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Maternal Medicine Posters
Placental features of mirror syndrome: a case report
  1. N Graham1,
  2. R McVey3,
  3. P Bullen1,
  4. A Heazell1,2
  1. 1St Mary's Hospital, Manchester, United Kingdom
  2. 2Maternal and Fetal Health Research Centre, St Mary's Hospital, Manchester, United Kingdom
  3. 3Pathology Dept, Central Manchester Foundation Trust Hospitals, Manchester, United Kingdom


Mirror syndrome, is a rare condition characterised by the combination of fetal hydrops and maternal oedema. Mirror syndrome is rare, consequently the pathogenesis and pathophysiology is unknown. It is associated with increased fetal mortality and maternal morbidity.

In this case, a 25 year old Gravida 2Para 1 was referred to our unit with fetal supraventricular tachycardia diagnosed at 27 weeks gestation, when digoxin was commenced. At 28+2 weeks ultrasound revealed polyhydramnios and ascities and fetal hydrops. The patient was admitted at 29 weeks gestation with epigastric pain, vomiting and severe oedema. She had raised urea and creatinine, liver function, and hypoalbuminaemia and coagulopathy. She was normotensive and with proteinuria. While the maternal condition was being stabilised, fetal death in-utero was confirmed. The patient became anuric with severe renal and hepatic impairment. Labour was induced and progressed quickly to a NVD. The patient made a slow recovery complicated by a pancreatic cyst. By 3 month postnatal all blood results had normalised.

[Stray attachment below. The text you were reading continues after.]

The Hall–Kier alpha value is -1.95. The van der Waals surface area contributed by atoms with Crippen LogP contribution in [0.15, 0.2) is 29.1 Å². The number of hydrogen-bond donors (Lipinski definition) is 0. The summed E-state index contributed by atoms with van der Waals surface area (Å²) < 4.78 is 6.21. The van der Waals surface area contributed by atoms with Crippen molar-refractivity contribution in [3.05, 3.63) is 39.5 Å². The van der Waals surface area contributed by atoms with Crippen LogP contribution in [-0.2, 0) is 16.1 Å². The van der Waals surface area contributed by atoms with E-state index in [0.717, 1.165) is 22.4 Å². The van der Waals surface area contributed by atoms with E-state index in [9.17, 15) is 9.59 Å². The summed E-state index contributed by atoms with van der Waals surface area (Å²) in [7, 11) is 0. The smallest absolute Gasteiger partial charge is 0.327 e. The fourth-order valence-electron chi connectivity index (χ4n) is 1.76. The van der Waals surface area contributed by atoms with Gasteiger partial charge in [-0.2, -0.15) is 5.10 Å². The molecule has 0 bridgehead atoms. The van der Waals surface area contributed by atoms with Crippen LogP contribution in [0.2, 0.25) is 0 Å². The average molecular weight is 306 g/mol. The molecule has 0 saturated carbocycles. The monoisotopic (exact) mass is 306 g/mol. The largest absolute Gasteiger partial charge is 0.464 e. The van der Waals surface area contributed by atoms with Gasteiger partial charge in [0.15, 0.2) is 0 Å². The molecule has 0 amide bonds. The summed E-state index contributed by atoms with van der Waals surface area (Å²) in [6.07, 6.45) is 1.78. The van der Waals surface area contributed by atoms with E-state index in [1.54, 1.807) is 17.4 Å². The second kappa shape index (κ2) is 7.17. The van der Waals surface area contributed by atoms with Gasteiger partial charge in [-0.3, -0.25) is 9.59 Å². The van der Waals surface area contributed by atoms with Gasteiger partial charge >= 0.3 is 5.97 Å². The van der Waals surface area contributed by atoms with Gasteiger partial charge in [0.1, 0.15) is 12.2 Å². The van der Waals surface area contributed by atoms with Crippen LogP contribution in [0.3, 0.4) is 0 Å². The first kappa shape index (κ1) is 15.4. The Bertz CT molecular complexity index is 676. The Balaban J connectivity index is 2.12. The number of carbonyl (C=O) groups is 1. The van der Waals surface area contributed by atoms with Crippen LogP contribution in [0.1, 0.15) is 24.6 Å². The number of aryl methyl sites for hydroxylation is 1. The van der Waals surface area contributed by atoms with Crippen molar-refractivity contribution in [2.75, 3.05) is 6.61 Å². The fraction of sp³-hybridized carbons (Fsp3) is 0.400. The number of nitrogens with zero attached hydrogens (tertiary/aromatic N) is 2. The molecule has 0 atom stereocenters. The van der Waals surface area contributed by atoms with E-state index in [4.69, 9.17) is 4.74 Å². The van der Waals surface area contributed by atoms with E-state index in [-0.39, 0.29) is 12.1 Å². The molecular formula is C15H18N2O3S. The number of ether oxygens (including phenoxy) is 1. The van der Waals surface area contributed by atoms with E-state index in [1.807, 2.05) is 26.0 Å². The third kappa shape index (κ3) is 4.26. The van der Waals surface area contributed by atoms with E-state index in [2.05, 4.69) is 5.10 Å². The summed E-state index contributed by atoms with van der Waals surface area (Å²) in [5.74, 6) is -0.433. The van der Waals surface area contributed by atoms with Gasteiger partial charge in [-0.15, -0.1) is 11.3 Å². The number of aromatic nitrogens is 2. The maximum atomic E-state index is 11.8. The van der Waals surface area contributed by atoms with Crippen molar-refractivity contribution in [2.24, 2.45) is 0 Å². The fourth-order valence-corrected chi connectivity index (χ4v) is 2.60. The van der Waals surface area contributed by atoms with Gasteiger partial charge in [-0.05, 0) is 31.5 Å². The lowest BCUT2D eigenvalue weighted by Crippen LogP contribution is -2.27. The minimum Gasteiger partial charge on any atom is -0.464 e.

Placental histology showed increased intervillous fibrin and focal oedema. Immunostaining showed increased apoptosis, increased syncytial nuclear aggregates, with no alteration in proliferation, vascularity or trophoblast thickness in the villous placenta. Expression of VEGFR1 appeared to be increased in the syncytiotrophoblast. Therefore, there are some similarities in villous trophoblast between mirror syndrome and in pre-eclampsia. This may reflect related pathophysiologies i.e. placental dysfunction releasing vasoactive factors into maternal circulation. However, there are several hypothesises regarding the aetiology of mirror syndrome and further studies on the role of the placenta are needed.

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